Global Policy Forum

Oil and Natural Gas in Conflict - North America


Articles and Documents


Complaining About Mosquito Bites While a Crocodile Bites our Leg (May 1, 2011)

Gas prices are surging higher as global demand increases and instability in the Middle East has raised questions about shortfalls in supply. American oil and gas companies are setting record profits in the wake of advancing prices at the pump. Drivers grumble but they miss the larger point. Instead of blaming oil companies, people should come to terms with their own role in depleting the world’s natural resources. (Post Carbon Institute)


FEDS Knew of Gulf Oil Spill Risks in 2000, Document Says (June 8, 2010)

In 2000 the US Interior Department's Minerals and Management Service (MMS) published a report explaining the hazards of deepwater oil drilling. The report detailed the environmental implications of a deepwater blowout and foreshadowed the consequences of a disaster akin to the BP spill in the Gulf. The MMS had the opportunity to bring these risks to the forefront of its agenda but as the pressure to find more oil sources mounted, the financial rewards outweighed the environmental consequences. The MMS downplayed the environmental impact of deepwater drilling and approved numerous deepwater oil projects. The MMS' own report implicates the Department of negligent behavior as it shows that the BP oil spill was preventable had the risks of the operation been properly assessed and managed. (IRIN)

Brace Yourself: This is the Tip of the Iceberg for Oil-Induced Enviro Catastrophes (May 17, 2010)

Despite the outrage over the recent oil-spill, consumer behavior has not changed. In reality, the latest spill is only one of the many environmental casualties that will occur as hyper consumption continues and the supply of oil becomes more difficult to obtain. While more stringent safety and environmental regulations will have positive short-run outcomes, long-term sustainability depends on cleaner, renewable energy sources. (AlterNet)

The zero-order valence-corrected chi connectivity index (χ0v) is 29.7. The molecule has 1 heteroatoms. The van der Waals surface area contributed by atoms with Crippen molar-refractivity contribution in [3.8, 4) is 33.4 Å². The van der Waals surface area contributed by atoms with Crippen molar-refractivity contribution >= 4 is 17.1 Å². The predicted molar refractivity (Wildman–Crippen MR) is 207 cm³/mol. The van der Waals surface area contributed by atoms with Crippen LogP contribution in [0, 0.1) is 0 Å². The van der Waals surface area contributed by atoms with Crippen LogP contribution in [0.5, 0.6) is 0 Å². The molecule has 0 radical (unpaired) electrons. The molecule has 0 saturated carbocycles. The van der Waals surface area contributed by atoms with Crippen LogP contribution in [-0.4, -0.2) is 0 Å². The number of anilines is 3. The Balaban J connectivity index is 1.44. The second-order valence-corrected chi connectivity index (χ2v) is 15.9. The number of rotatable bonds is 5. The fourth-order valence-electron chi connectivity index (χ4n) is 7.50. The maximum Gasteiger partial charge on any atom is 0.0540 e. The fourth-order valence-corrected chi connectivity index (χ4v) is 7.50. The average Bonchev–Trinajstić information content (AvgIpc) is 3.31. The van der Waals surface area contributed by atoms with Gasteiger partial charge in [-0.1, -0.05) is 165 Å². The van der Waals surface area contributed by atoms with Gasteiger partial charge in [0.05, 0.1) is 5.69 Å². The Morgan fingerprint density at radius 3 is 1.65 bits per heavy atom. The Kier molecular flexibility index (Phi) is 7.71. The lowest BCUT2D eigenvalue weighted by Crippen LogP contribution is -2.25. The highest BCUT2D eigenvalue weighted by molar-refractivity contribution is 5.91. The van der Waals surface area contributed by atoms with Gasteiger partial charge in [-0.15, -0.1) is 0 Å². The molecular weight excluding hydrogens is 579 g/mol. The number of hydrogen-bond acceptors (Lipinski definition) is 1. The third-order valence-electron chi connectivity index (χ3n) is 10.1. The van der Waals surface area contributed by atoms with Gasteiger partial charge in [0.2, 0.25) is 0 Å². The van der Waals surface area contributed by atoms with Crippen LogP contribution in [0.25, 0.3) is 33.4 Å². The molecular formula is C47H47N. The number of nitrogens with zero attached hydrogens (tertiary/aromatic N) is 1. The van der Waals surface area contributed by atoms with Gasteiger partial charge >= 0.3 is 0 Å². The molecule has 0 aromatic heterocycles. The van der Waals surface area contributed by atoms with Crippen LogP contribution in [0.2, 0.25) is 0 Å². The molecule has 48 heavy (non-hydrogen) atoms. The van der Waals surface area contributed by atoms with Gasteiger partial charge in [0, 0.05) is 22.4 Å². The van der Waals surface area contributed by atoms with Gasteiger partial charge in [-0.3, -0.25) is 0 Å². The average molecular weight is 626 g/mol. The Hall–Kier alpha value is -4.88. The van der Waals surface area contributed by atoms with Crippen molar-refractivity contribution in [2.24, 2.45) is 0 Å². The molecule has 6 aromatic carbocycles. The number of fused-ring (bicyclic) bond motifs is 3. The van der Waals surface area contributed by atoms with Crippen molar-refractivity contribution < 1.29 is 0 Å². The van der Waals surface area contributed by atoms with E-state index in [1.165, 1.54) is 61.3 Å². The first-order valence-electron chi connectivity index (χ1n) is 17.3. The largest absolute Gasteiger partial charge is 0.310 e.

The Urgent Threat to world Peace is... Canada (November 30, 2009)

Canada is turning into a corrupt petro-state, says George Monbiot of The Guardian. With the Canadian economy increasingly depending on the revenues from oil extracted in the infamous "tar sands," the government has adjusted its environmental policy accordingly. Not only has Canada abandoned its target to cut greenhouse gases under the Kyoto Protocol, it has also been playing an obstructive role in Commonwealth negotiations to establish binding targets. This makes Canada one of the major obstacles to an agreement in Copenhagen. (The Guardian)


High Stakes in Canada's Vast Oil-Sands Fields (September 30, 2008)

Canada has the world's second largest oil reserves, which attract more than US$100 billion of investments from oil companies. But aboriginal communities and non-governmental organizations argue that when companies access the oil reserves they damage the environment by producing large amounts of greenhouse gas and polluting drinking water. According to the author, the Canadian government continues to approve new oil projects without protecting the environment. (Christian Science Monitor)


Don't Worry Canada, We Still Want Your Oil (April 4, 2003)

After Canada officially refused to support the war on Iraq, US Ambassador Paul Cellucci made the conciliatory remark that Canada is a bigger and more reliable source of oil than Saudi Arabia in the post-9/11 world. According to this article, Cellucci's remarks reveal underlying US interests, and point to the kind of friendship that should be avoided. (Straight Goods)

Beyond Petroleum, Or Beyond The Pale? BP Left Out In The Cold (January 23, 2003)

Despite the fact that oil company BP is trying to convince the world that it cares about pollution, global warming, labor rights, and the environment, major shareholders and advocacy groups see through the slick campaign, and some are considering dropping the company's shares. (Independent)


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